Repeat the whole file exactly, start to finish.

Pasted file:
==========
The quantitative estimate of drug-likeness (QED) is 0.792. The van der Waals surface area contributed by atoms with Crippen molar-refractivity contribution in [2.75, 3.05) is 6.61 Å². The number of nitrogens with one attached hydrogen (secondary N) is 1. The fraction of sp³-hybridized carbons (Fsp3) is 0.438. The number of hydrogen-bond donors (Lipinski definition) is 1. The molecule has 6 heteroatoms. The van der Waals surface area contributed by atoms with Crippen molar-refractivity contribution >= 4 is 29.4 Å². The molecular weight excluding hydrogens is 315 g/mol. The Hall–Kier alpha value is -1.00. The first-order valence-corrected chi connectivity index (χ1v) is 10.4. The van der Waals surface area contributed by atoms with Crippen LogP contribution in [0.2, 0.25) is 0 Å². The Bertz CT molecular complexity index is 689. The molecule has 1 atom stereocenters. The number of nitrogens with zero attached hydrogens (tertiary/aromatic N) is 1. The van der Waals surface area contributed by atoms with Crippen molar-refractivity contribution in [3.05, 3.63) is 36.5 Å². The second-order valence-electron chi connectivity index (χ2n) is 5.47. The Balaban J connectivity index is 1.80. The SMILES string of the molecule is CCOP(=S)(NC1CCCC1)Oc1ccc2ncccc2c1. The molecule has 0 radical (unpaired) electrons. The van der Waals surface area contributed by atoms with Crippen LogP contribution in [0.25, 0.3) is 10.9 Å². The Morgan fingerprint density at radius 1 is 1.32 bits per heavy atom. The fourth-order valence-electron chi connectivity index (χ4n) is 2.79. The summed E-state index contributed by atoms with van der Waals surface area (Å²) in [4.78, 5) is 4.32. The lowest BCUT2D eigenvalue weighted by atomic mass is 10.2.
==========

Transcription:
The quantitative estimate of drug-likeness (QED) is 0.792. The van der Waals surface area contributed by atoms with Crippen molar-refractivity contribution in [2.75, 3.05) is 6.61 Å². The number of nitrogens with one attached hydrogen (secondary N) is 1. The fraction of sp³-hybridized carbons (Fsp3) is 0.438. The number of hydrogen-bond donors (Lipinski definition) is 1. The molecule has 6 heteroatoms. The van der Waals surface area contributed by atoms with Crippen molar-refractivity contribution >= 4 is 29.4 Å². The molecular weight excluding hydrogens is 315 g/mol. The Hall–Kier alpha value is -1.00. The first-order valence-corrected chi connectivity index (χ1v) is 10.4. The van der Waals surface area contributed by atoms with Crippen LogP contribution in [0.2, 0.25) is 0 Å². The Bertz CT molecular complexity index is 689. The molecule has 1 atom stereocenters. The number of nitrogens with zero attached hydrogens (tertiary/aromatic N) is 1. The van der Waals surface area contributed by atoms with Crippen molar-refractivity contribution in [3.05, 3.63) is 36.5 Å². The second-order valence-electron chi connectivity index (χ2n) is 5.47. The Balaban J connectivity index is 1.80. The SMILES string of the molecule is CCOP(=S)(NC1CCCC1)Oc1ccc2ncccc2c1. The molecule has 0 radical (unpaired) electrons. The van der Waals surface area contributed by atoms with Crippen LogP contribution in [0.25, 0.3) is 10.9 Å². The Morgan fingerprint density at radius 1 is 1.32 bits per heavy atom. The fourth-order valence-electron chi connectivity index (χ4n) is 2.79. The summed E-state index contributed by atoms with van der Waals surface area (Å²) in [4.78, 5) is 4.32. The lowest BCUT2D eigenvalue weighted by atomic mass is 10.2.